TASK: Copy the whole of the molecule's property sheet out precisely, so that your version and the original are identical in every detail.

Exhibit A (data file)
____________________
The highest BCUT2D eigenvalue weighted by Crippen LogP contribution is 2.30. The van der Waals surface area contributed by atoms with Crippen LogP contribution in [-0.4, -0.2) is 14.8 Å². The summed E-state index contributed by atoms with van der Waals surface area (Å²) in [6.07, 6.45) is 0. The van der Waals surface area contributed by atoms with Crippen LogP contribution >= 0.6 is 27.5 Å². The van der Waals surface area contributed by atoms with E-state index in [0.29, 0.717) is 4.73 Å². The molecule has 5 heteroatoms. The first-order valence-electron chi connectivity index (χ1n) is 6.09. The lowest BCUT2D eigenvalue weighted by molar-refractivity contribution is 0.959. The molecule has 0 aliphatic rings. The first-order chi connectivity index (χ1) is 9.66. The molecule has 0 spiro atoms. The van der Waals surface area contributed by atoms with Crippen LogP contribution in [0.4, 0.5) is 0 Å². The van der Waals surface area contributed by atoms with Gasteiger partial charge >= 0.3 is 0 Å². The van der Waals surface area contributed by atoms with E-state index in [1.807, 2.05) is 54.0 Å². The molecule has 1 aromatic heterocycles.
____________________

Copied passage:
The highest BCUT2D eigenvalue weighted by Crippen LogP contribution is 2.30. The van der Waals surface area contributed by atoms with Crippen LogP contribution in [-0.4, -0.2) is 14.8 Å². The summed E-state index contributed by atoms with van der Waals surface area (Å²) in [6.07, 6.45) is 0. The van der Waals surface area contributed by atoms with Crippen LogP contribution >= 0.6 is 27.5 Å². The van der Waals surface area contributed by atoms with E-state index in [0.29, 0.717) is 4.73 Å². The molecule has 5 heteroatoms. The first-order valence-electron chi connectivity index (χ1n) is 6.09. The lowest BCUT2D eigenvalue weighted by molar-refractivity contribution is 0.959. The molecule has 0 aliphatic rings. The first-order chi connectivity index (χ1) is 9.66. The molecule has 0 spiro atoms. The van der Waals surface area contributed by atoms with Crippen LogP contribution in [0.4, 0.5) is 0 Å². The van der Waals surface area contributed by atoms with Gasteiger partial charge >= 0.3 is 0 Å². The van der Waals surface area contributed by atoms with E-state index in [1.807, 2.05) is 54.0 Å². The molecule has 1 aromatic heterocycles.